Thickening versus thinning?

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Sep 25, 2002
Loveland, Colorado
Question: Is it better if an oil thickens to the same viscosity that another thins? [I dont know] For example, if you have a an oil that starts at 11cSt but thickens to 13cSt, & another oil the starts at 15cSt but thins to 13cSt, do you want the one that thickens? The reason I'm asking is because I thought any thickening was the result of oxidation, & that there was no additional benefit in protection from this increase in viscosity.
Very timely question for me. I just had a UOA done on Shell Rotella 5W40 after 7,200 miles. The lab said it had thickened to what amounted to a 50 weight. They said there are traces of fuel in the oil, and they attributed the increased viscostity to the fuel. I would think the volatile part of the gasoline flashes off, leaving solids in the oil, which, I assume, results in the increased viscosity. Certainly this is not going to provide increased protection (quite the contrary)! At the 7,200 mile mark, the wear numbers were very good. So I also am interested in what anyone has to say about oil thickening.
Why would the lab think that fuel in the oil would cause it to thicken up? Fuel is going to thin the oil out.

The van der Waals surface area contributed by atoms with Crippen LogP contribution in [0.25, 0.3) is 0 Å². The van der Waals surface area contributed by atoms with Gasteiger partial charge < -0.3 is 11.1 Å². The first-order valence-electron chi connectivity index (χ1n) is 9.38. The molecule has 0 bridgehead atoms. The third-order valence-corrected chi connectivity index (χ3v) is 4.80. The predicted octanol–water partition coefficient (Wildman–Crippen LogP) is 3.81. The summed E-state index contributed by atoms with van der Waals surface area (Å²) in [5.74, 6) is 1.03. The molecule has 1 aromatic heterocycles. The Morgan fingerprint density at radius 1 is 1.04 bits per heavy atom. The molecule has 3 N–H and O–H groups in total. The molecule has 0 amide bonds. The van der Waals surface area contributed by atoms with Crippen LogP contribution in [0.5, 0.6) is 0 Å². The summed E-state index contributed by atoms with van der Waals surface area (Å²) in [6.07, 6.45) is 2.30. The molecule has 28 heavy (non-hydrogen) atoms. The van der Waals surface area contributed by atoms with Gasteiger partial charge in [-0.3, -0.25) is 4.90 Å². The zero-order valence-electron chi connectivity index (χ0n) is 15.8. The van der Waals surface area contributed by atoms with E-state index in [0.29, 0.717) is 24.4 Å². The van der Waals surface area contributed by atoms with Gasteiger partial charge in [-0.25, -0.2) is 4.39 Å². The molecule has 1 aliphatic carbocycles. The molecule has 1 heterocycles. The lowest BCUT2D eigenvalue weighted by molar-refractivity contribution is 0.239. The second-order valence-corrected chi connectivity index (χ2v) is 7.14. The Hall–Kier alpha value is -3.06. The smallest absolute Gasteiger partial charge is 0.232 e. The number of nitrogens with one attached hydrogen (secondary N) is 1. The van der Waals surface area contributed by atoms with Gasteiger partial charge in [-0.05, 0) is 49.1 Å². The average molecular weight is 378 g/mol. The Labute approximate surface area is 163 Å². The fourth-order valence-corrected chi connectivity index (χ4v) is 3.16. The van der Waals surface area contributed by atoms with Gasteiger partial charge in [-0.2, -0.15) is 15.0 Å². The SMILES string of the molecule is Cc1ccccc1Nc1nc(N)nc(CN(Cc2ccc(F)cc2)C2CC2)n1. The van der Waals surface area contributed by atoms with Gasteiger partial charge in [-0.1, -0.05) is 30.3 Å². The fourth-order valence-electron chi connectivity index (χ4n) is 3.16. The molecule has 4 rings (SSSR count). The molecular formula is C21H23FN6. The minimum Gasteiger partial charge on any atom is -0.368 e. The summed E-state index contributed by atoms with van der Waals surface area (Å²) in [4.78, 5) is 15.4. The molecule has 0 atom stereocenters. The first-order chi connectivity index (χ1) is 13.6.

I agree with Eiron...any signficant change in viscosity is a sign that the protection in the oil is no longer there. Thinning can be from fuel dilution or from shearing of the viscosity index improvers. Thickening can be from oxidation or soot loading in a diesel. All indicate the end of the oil's life. Fuel dilution causing oil thickening??? I've only seen the opposite. Ken
Originally posted by Patman: Why would the lab think that fuel in the oil would cause it to thicken up? Fuel is going to thin the oil out.
Intuitively that's what I thought too. Here's a quote from the Blackstone report: "One minor problem found was in the mild gas dilution and a resulting higher viscosity." They listed fuel % as "TR" for trace. Insolubles were 0.6% agaist the lab's standard of <0.7% [at 7,200 miles on the oil]. Viscosity of this 5W40 oil tested at 85.5! The "Ask the expert" at Shell's website came back with this: "Detergent action from ROTELLA T Synthetic may have cleaned up deposits and hence the oil accumulated solids, thus thickening the oil. The presence of fuel may also indicate higher than normal blowby, which may also contribute to solid loading of the oil." And our own DrStressor [member 888] came up with this: "Both the increased solids showing up in the Blackstone analysis and the viscosity increase can be the result of fuel dilution. While dilution of oil with gasoline should DECREASE the viscosity, longer term exposure to fuel will accelerate oxidation. In the case of synthetic oils [Group III in this case], where the base stock is very oxidation resistant, the particulates usually come from the residue of the fuel itself. So the viscosity of an oil from an engine experiencing fuel dilution typically depends on how the car was driven right before the sample was taken. If the engine was run hard enough to drive off most of the fuel, the viscosity of the oil can show an increase as the result of accumulation of oxidation products [solids]..." So that's why I now believe that fuel dilution CAN result in higher viscosity. [ September 02, 2003, 07:37 PM: Message edited by: CJH ]